Anna was another fortunate person whom God blessed with the realization that the Messiah had come. Luke 2:38 (BBE) tells of her reaction after meeting the Christ child. "And coming up at that time, she gave praise to God, talking of him to all those who were waiting for the freeing of Jerusalem."

May we all do like Anna this year and always.

December 27, 2020

Christmas Joy by Lorilee Guenter

 Since the very first Christmas morning music has been part of the season. The shepherds witnessed an angel chorus proclaiming the Good News. They responded immediately and went to check what the angels had told them. Our songs capture this story as they encapsulate the same Good News that the angels proclaimed, "The Lord is come!"

Likewise, music has been part of my Christmas season for as long as I can remember. Everywhere you go, Christmas music is heard. Stores play it in an attempt to elevate the mood of shoppers. Old favorites are pulled out for our church services and on the radio. These are joined by newer songs that encourage us to pause and reflect on the older familiar words.

This year, as I reflect, I find myself wondering why we save favorites like "Joy to the World" only for the Advent and Christmas season. The Good News we echo from the angels should permeate all of our life, not only one or two months each year. Every day, we need to prepare Him room or, in the words of another song, ask, "Is there room in your heart for Him?" It is a question I have been reflecting on as part of this season. What have I been making room for?

I mourn the loss of family gatherings, of sharing food and laughter, of hugs and the hum of conversations. I miss the Christmas parties with friends. There are many things this year that we have lost. But amidst the losses, I have found more time to reflect and consider the words of my favorite songs of the season. Songs that are full of story and wonder. Songs that echo the words of the angels: "I bring you good news of great joy that shall be for all the people." Luke 2:10.

As we move from 2020 into the unknown of 2021, I hope I don't lose these lessons I am learning. Maybe I'll even continue to sing, off key and with great joy, my favorite songs that proclaim, "The Saviour reigns!"

December 26, 2020

Do You? - Marnie Pohlmann

I rose from beside the fire, turning away from its warmth and light to adjust my eyes to the night.

“Father,” I heard the whisper of my son.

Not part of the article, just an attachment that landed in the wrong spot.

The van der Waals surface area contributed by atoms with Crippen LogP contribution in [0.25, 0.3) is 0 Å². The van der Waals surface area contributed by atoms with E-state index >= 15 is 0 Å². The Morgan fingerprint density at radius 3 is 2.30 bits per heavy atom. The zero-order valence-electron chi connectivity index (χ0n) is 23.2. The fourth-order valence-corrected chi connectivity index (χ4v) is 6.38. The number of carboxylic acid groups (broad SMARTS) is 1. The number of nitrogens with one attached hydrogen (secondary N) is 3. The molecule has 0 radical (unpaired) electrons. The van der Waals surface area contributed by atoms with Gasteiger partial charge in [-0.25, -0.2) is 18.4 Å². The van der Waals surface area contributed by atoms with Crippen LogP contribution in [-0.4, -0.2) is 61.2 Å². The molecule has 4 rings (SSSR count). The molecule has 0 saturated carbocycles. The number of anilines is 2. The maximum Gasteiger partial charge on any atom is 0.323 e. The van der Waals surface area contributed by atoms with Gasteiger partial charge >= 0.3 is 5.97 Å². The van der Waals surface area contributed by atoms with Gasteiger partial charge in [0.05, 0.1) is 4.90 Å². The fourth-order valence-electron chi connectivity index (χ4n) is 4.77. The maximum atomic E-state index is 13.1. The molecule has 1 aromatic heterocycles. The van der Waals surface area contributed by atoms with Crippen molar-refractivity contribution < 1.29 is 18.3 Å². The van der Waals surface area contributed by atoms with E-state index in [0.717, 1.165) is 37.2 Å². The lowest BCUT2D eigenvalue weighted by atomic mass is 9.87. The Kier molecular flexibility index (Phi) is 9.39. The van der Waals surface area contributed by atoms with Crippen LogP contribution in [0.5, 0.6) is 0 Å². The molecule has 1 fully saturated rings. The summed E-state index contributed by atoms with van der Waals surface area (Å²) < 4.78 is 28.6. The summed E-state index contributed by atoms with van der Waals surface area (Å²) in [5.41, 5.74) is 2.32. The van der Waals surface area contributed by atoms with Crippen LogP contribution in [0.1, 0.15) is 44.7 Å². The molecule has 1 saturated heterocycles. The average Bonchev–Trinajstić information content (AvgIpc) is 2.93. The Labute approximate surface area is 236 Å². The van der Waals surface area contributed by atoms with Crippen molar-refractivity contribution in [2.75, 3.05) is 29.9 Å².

His call did not sound tired, as though he were eager to give the over-watch of our sheep to me so he could sleep beside the warmth in our camp for a few hours. Yet there was an urgency to his utterance. Not exactly fear, or even excitement, but… something different caused me to move quickly toward his voice. As I approached him, I looked about at our sheep. Each one was on its feet, looking in one direction. I reached Daveed’s side and saw he was not watching my approach but was also staring into the sky.

I looked upward, noticing the night sky was not as dark as normal. Was it already morning? No, the light was coming from a star that was brighter than the rest and seemed to be pointing, almost touching the land a few miles away.

“Do you see what I see?” my son asked, reaching to touch my arm. I placed my hand on his shoulder, assuring him I had arrived by his side. I could not move my eyes to look at him. I, too, was mesmerized by the star.

Out of the star’s center something seemed to be moving quickly toward us and soon took on the shape of a man. I drew my son closer to my side and behind while feeling for the sling tucked into my sash. I sensed the restlessness of the sheep and knew they were gathering, huddling together, and trusting I would protect them.

“Do not be afraid.” I heard a crackling in the air and was astonished to understand the words the sound formed. The crackle continued. “I bring good news. The Messiah has come. He was born to a virgin girl, just a little way from here. If you seek him, you will find him wrapped in a simple blanket and sleeping in the hay of a manger.”

Suddenly, the sky burst with colour. Green, blue, purple, and red flickered from amongst the stars, dancing about while the crackling sound became lyrical tones. “Hosanna!” I heard the most beautiful music surround us, inviting us into the celebration.